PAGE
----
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ARS Home » Northeast Area » Beltsville, Maryland (BARC) » Beltsville Agricultural Research Center » Mycology and Nematology Genetic Diversity and Biology Laboratory » Research » Publications at this Location » Publication #322180

Research Project: Systematics and Diagnostics of Emerging and Quarantine-Significant Plant Pathogenic Fungi

Location: Mycology and Nematology Genetic Diversity and Biology Laboratory

Title: Multiplexed microsatellite markers for seven Metarhizium species

Author
item Mayerhofer, Johanna - Agroscope
item Lutz, Andy - Agroscope
item Widmer, Franco - Agroscope
item Rehner, Stephen
item Leuchtman, Adrian - Eth Zurich
item Enkerli, Jürg - Agroscope

Submitted to: Journal of Invertebrate Pathology
Publication Type: Peer Reviewed Journal
Publication Acceptance Date: 9/21/2015
Publication Date: 11/1/2015
Citation: Mayerhofer, J., Lutz, A., Widmer, F., Rehner, S.A., Leuchtman, A., Enkerli, J. 2015. Multiplexed microsatellite markers for seven Metarhizium species. Journal of Invertebrate Pathology. 132:132-134.

Interpretive Summary: Crop-feeding insects annually cause billions of dollars in agricultural losses. Although some beneficial fungi can be used to control some pest insects under certain conditions, little is known about the reasons for this variable effectiveness and their frequent inability to persist in agricultural environments. Because one method of determining the differences among closely related fungi is to examine their molecular (i.e., DNA) differences, in this study we screened 34 DNA markers known as polymorphic microsatellite or SSR markers in fungi with potential use as biocontrol agents. We discovered an optimal set of 15 highly variable markers that showed the greatest reliability and sensitivity in differentiating among individual genotypes among fungal species that are common in agricultural soils, including species developed as biological control agents. The results are significant because they provide improve molecular methods for determining subtle differences among these fungi. This information will be used by researchers discovering and implementing integrated pest management strategies of field crop pests.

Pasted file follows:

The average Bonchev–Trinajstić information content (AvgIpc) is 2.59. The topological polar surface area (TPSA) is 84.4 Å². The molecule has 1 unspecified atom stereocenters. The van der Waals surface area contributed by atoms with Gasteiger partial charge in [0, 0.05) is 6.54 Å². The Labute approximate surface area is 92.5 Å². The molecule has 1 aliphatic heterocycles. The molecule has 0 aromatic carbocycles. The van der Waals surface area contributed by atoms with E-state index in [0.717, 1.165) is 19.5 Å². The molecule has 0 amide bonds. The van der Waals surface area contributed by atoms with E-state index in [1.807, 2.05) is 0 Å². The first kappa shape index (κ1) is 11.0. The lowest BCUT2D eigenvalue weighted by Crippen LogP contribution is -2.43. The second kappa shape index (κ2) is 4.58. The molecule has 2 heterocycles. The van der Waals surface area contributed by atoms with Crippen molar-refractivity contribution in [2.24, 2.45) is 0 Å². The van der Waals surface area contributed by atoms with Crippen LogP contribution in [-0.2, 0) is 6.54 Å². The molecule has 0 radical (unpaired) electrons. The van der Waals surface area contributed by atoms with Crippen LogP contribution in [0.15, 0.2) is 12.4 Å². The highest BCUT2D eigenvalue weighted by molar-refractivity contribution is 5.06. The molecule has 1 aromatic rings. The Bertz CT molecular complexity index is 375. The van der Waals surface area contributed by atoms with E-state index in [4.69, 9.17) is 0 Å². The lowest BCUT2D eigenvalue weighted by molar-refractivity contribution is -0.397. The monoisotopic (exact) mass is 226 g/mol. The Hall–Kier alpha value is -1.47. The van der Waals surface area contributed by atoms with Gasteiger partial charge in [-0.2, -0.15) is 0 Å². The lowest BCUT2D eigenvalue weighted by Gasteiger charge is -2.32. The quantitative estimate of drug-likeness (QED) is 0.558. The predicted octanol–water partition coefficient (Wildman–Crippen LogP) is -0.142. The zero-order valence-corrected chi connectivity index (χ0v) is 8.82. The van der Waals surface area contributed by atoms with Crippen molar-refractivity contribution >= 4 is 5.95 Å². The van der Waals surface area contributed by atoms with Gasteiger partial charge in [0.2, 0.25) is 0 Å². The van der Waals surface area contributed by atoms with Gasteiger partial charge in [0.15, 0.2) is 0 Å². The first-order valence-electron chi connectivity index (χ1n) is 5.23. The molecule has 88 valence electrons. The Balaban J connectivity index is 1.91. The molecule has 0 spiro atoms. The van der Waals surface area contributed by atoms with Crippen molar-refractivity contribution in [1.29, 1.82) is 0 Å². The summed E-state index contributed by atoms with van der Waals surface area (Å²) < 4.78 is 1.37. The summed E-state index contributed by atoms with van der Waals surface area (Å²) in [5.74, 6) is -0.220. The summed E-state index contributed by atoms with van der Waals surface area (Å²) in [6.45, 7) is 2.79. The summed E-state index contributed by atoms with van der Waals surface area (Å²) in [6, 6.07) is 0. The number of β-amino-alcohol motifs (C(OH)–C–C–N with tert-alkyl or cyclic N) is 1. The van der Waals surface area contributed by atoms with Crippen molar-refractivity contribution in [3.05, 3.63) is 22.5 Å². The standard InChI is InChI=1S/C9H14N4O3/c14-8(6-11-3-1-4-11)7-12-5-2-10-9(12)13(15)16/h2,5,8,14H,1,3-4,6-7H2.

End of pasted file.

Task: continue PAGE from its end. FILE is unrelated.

Technical Abstract: Cross-species transferability of 41 previously published simple sequence repeat (SSR) markers was assessed for 11 species of the entomopathogenic fungus Metarhizium. A collection of 65 Metarhizium isolates including all 54 used in a recent phylogenetic revision of the genus were characterized. Between 15 and 34 polymorphic SSR markers produced scorable PCR amplicons in seven species, including M. anisopliae, M. brunneum, M. guizhouense, M. lepidiotae, M. majus, M. pingshaense, and M. robertsii. To provide genotyping tools for concurrent analysis of these seven species fifteen markers grouped in five multiplex pools were selected based on high allelic diversity and easy scorability of SSR chromatograms.